Interpretation #4:
Reverse Revenue Upon Conversion to SaaS

The Interpretation: Upon strict reading of the guidance, the conversion represents a contract modification that should be treated as a continuation of the initial contract. Under this approach, at the time of converstion, the company records an adjustment to reverse revenue recognized for the software license, revises the transaction price of the contract and adjusts historical and future revenue to account for the contract as if it was an SaaS arrangement from contract inception.

The Challenge: The primary drawback of this approach is the need to adjust retained earnings and reverse revenue in prior reported periods on an ongoing basis, creating process and reporting difficulties.

What Companies Should Consider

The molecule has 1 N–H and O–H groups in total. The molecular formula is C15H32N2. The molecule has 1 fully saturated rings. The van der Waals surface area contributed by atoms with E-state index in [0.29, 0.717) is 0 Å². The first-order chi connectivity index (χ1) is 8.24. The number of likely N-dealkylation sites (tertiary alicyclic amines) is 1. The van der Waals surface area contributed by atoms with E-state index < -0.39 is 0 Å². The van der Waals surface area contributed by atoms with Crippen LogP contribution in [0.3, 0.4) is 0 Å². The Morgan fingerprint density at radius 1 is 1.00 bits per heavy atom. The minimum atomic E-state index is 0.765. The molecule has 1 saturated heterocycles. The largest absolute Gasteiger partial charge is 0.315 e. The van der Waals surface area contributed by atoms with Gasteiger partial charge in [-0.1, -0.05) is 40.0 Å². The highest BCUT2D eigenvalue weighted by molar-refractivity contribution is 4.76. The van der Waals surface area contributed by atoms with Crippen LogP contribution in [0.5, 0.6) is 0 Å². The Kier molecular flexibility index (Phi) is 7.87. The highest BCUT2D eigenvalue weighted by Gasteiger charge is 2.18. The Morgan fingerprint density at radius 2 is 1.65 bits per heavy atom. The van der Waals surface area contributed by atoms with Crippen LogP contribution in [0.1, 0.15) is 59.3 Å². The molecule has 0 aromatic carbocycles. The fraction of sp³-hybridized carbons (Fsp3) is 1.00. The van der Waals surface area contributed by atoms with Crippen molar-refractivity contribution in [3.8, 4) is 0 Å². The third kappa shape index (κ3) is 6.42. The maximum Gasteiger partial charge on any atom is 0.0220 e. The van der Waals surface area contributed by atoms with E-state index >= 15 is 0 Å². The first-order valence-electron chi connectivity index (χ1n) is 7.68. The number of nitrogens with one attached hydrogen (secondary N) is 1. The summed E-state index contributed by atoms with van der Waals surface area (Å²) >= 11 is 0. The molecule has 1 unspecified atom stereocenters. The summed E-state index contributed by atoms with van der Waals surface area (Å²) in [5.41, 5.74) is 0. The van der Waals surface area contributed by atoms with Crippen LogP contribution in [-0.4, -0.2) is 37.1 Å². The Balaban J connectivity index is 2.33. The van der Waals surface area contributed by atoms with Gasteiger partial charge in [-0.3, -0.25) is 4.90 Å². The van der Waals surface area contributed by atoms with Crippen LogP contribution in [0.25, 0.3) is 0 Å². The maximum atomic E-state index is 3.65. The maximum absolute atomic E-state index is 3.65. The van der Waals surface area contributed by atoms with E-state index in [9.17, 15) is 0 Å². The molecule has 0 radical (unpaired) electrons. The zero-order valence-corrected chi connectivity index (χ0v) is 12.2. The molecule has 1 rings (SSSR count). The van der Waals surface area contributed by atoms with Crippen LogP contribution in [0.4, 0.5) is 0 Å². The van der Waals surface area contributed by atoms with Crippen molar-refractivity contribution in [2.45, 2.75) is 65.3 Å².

Each of these interpretations can add significant complexity to management’s forecast and budgeting. Additionally, financial statement transparency can be negatively impacted when revenue is unchanged. For example, investors and other stakeholders will likely have limited insight into the true volume of SaaS arrangements or the mix of software offerings sold by the company by reviewing subscription revenue alone.

As contracts with customers are changing to include conversion options, companies need to consider the complexities and calculate the impact of the new revenue guidance. When assessing the impact, companies should consider the following: population of contracts, contract terms (including existence of termination clauses and penalties), contract length, payment terms, whether the option is explicitly written in the contract, and any fees associated with conversion. As more deliberation is expected during the EITF’s September 2019 meeting, any questions surrounding conversion options or 606 adoption are encouraged.

Riveron’s business advisory specialists are hands-on partners, working together with you to sort through the details of adopting ASC 606 and the impacts on your organization.